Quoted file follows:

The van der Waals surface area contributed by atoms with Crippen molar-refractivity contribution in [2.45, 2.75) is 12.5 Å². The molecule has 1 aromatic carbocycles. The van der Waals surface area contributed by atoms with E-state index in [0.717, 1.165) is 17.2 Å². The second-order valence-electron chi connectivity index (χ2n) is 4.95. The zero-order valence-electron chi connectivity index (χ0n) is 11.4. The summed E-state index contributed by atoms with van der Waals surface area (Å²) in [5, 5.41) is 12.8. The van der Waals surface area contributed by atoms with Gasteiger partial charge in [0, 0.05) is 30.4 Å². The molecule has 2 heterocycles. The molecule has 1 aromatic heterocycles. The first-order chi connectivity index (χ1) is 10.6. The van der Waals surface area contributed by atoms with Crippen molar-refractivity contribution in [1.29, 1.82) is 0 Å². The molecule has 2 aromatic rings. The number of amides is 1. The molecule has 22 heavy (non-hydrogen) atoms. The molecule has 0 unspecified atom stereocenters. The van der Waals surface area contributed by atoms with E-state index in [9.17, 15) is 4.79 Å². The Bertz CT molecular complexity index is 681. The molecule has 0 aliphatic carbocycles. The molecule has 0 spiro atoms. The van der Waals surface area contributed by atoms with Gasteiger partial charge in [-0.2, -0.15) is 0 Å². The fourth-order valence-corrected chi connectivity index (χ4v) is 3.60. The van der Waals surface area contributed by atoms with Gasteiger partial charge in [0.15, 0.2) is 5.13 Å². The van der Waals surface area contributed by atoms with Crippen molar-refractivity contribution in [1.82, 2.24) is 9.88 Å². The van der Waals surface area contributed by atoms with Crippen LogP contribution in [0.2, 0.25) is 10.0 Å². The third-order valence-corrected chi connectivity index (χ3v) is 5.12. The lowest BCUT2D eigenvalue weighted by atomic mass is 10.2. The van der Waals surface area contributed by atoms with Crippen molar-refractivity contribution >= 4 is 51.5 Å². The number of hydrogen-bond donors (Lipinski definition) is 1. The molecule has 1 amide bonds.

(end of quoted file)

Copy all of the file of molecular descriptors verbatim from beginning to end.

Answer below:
The van der Waals surface area contributed by atoms with Crippen molar-refractivity contribution in [2.45, 2.75) is 12.5 Å². The molecule has 1 aromatic carbocycles. The van der Waals surface area contributed by atoms with E-state index in [0.717, 1.165) is 17.2 Å². The second-order valence-electron chi connectivity index (χ2n) is 4.95. The zero-order valence-electron chi connectivity index (χ0n) is 11.4. The summed E-state index contributed by atoms with van der Waals surface area (Å²) in [5, 5.41) is 12.8. The van der Waals surface area contributed by atoms with Gasteiger partial charge in [0, 0.05) is 30.4 Å². The molecule has 2 heterocycles. The molecule has 1 aromatic heterocycles. The first-order chi connectivity index (χ1) is 10.6. The van der Waals surface area contributed by atoms with Crippen molar-refractivity contribution in [1.29, 1.82) is 0 Å². The molecule has 2 aromatic rings. The number of amides is 1. The molecule has 22 heavy (non-hydrogen) atoms. The molecule has 0 unspecified atom stereocenters. The van der Waals surface area contributed by atoms with E-state index in [9.17, 15) is 4.79 Å². The Bertz CT molecular complexity index is 681. The molecule has 0 aliphatic carbocycles. The molecule has 0 spiro atoms. The van der Waals surface area contributed by atoms with Gasteiger partial charge in [-0.2, -0.15) is 0 Å². The fourth-order valence-corrected chi connectivity index (χ4v) is 3.60. The van der Waals surface area contributed by atoms with Gasteiger partial charge in [0.15, 0.2) is 5.13 Å². The van der Waals surface area contributed by atoms with Crippen molar-refractivity contribution in [1.82, 2.24) is 9.88 Å². The van der Waals surface area contributed by atoms with Crippen LogP contribution in [0.2, 0.25) is 10.0 Å². The third-order valence-corrected chi connectivity index (χ3v) is 5.12. The lowest BCUT2D eigenvalue weighted by atomic mass is 10.2. The van der Waals surface area contributed by atoms with Crippen molar-refractivity contribution >= 4 is 51.5 Å². The number of hydrogen-bond donors (Lipinski definition) is 1. The molecule has 1 amide bonds.